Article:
There’s never any shortage of demand for healthcare. Rather, the public expects more than the NHS is ever likely to be able to provide.

So it seems odd that hospitals and health trusts in the West Midlands managed to spend £153 million less than they were allocated.

It has led to concern that patients may have been denied treatment which would benefit them – and for which money was available.

Health trusts were encouraged to end the financial year with a surplus, to give them a safety-net for the future.

But in the event, they underspent by twice as much as planned.

It is important to note, however, that the surplus does not appear to have been built up at the expense of treatment.

It is not a result of job cuts or cancelled operations, according to the National Audit Office. And the underspend is at least an improvement on the massive deficits run up by health trusts a few years ago, when NHS finances appeared to be out of control.

The reality is that the NHS is still suffering from the turbulence which caused so many trusts to go into the red.

Earlier this decade, Ministers realised that nobody really knew whether individual health trusts boasted good financial management or not, as those that failed to stay within their budgets were subsidised by those which enjoyed surpluses.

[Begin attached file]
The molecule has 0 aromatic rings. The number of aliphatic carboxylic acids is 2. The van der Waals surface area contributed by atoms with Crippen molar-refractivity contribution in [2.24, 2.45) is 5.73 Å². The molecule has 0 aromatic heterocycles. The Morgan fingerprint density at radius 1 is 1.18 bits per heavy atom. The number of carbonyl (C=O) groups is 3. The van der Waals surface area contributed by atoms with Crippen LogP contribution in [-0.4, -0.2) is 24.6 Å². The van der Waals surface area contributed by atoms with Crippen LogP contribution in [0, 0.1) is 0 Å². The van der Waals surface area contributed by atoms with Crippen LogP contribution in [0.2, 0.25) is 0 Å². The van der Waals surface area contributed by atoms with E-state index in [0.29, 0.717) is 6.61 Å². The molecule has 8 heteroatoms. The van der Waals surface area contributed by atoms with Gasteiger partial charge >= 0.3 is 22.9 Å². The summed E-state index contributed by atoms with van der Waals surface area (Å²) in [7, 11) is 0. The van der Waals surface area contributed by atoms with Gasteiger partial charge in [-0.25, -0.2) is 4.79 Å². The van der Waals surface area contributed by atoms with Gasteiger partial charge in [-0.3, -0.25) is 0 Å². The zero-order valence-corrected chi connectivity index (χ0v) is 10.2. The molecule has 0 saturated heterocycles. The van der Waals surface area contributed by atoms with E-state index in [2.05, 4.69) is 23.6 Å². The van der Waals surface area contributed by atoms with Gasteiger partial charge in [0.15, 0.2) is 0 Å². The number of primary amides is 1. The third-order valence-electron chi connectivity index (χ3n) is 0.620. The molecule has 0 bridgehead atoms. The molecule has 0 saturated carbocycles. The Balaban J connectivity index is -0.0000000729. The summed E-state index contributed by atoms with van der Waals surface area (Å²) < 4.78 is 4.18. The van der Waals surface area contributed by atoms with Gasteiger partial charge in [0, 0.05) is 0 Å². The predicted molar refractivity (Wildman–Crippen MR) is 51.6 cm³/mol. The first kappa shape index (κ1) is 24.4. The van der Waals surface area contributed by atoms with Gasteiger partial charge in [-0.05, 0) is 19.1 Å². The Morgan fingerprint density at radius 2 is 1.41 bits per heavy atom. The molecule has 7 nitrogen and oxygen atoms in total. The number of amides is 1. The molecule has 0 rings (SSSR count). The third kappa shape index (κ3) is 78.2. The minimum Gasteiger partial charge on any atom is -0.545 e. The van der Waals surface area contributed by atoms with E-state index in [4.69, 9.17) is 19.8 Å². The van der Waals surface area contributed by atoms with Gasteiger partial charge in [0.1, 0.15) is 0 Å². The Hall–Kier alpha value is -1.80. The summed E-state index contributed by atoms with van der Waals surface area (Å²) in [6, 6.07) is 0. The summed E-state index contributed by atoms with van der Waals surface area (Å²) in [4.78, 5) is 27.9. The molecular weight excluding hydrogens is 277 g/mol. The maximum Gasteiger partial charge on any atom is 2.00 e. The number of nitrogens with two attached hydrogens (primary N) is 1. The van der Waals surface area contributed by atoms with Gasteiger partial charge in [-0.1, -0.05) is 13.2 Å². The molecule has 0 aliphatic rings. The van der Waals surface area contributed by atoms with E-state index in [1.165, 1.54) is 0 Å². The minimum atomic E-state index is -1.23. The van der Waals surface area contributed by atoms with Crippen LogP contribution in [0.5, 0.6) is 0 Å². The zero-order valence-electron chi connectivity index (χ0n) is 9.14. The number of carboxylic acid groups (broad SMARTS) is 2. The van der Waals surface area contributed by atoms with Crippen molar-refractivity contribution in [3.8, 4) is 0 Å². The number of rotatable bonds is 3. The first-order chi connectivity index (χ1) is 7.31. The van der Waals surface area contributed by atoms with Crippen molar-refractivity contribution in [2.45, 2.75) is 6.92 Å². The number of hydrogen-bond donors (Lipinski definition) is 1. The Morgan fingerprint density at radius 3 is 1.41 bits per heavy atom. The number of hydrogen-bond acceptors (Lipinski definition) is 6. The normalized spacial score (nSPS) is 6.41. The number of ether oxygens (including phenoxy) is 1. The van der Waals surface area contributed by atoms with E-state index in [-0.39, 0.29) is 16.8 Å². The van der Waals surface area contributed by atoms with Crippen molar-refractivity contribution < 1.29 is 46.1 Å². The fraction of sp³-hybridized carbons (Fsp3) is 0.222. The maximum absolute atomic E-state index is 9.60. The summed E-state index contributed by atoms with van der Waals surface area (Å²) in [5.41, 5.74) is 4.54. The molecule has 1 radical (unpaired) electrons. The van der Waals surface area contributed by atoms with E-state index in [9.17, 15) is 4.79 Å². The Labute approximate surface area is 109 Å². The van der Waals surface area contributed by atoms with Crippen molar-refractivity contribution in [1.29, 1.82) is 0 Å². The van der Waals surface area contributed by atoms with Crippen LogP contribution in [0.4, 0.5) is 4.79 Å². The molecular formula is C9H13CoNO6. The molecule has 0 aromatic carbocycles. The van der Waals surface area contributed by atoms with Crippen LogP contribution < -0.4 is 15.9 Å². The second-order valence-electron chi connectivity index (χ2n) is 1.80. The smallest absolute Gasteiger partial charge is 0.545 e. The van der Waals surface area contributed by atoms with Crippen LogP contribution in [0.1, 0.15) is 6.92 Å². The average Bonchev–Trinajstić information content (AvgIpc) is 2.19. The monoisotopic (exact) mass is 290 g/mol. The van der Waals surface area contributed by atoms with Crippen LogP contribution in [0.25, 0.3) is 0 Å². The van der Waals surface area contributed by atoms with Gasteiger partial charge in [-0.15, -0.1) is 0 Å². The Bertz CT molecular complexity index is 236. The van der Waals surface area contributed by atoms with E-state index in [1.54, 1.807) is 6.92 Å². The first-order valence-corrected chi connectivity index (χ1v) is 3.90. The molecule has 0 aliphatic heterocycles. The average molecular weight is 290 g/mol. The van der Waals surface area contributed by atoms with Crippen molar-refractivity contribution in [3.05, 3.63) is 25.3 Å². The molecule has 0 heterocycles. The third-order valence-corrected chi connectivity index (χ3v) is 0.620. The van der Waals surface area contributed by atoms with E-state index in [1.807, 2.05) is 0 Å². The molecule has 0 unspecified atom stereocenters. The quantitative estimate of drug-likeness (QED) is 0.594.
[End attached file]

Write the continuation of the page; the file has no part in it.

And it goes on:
The Government decided to change all this by forcing every trust to open its books and tell the world where it stood financially.

And those that failed to live within their means were ordered to cut back.

As a result, the health service entered a period of dramatic change in which many jobs were lost.

A few finance directors were among the casualties.

And while the worst appears to be over, health budgets are still in a state of flux.

Having made the efficiency savings required of them, some trusts now find they are unable to spend all the money that is allocated to them.

It is clearly true that some patients who have been denied or forced to wait for treatment could have received it if the money had been spent.

But this may be a short-term problem – as the pendulum swings too far the other way following a period in which trusts were in deficit.

NHS managers must ensure that more use is made of all the resources at their disposal in future years.